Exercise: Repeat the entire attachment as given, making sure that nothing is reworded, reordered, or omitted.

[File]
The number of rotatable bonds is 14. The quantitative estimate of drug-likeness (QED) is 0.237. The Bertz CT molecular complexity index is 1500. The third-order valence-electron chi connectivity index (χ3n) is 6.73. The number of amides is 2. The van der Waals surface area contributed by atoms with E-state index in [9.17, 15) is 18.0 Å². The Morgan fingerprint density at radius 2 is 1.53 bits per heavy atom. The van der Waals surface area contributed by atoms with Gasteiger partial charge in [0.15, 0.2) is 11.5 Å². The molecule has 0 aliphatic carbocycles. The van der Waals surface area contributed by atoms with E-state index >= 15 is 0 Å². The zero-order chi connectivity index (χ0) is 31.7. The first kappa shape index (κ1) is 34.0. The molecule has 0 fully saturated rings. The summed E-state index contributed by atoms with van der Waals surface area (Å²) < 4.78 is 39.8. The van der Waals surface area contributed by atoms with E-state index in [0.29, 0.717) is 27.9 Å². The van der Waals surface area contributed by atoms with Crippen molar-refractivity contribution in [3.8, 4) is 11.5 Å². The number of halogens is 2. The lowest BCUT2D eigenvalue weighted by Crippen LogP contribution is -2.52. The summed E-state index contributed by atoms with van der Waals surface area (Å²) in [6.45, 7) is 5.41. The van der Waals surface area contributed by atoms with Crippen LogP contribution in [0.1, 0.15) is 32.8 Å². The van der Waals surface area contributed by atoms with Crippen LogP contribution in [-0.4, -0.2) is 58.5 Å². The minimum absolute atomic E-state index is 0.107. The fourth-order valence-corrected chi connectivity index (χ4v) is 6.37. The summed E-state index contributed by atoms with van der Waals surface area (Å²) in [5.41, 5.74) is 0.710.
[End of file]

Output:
The number of rotatable bonds is 14. The quantitative estimate of drug-likeness (QED) is 0.237. The Bertz CT molecular complexity index is 1500. The third-order valence-electron chi connectivity index (χ3n) is 6.73. The number of amides is 2. The van der Waals surface area contributed by atoms with E-state index in [9.17, 15) is 18.0 Å². The Morgan fingerprint density at radius 2 is 1.53 bits per heavy atom. The van der Waals surface area contributed by atoms with Gasteiger partial charge in [0.15, 0.2) is 11.5 Å². The molecule has 0 aliphatic carbocycles. The van der Waals surface area contributed by atoms with E-state index >= 15 is 0 Å². The zero-order chi connectivity index (χ0) is 31.7. The first kappa shape index (κ1) is 34.0. The molecule has 0 fully saturated rings. The summed E-state index contributed by atoms with van der Waals surface area (Å²) < 4.78 is 39.8. The van der Waals surface area contributed by atoms with E-state index in [0.29, 0.717) is 27.9 Å². The van der Waals surface area contributed by atoms with Crippen molar-refractivity contribution in [3.8, 4) is 11.5 Å². The number of halogens is 2. The lowest BCUT2D eigenvalue weighted by Crippen LogP contribution is -2.52. The summed E-state index contributed by atoms with van der Waals surface area (Å²) in [6.45, 7) is 5.41. The van der Waals surface area contributed by atoms with Crippen LogP contribution in [0.1, 0.15) is 32.8 Å². The van der Waals surface area contributed by atoms with Crippen LogP contribution in [-0.4, -0.2) is 58.5 Å². The minimum absolute atomic E-state index is 0.107. The fourth-order valence-corrected chi connectivity index (χ4v) is 6.37. The summed E-state index contributed by atoms with van der Waals surface area (Å²) in [5.41, 5.74) is 0.710.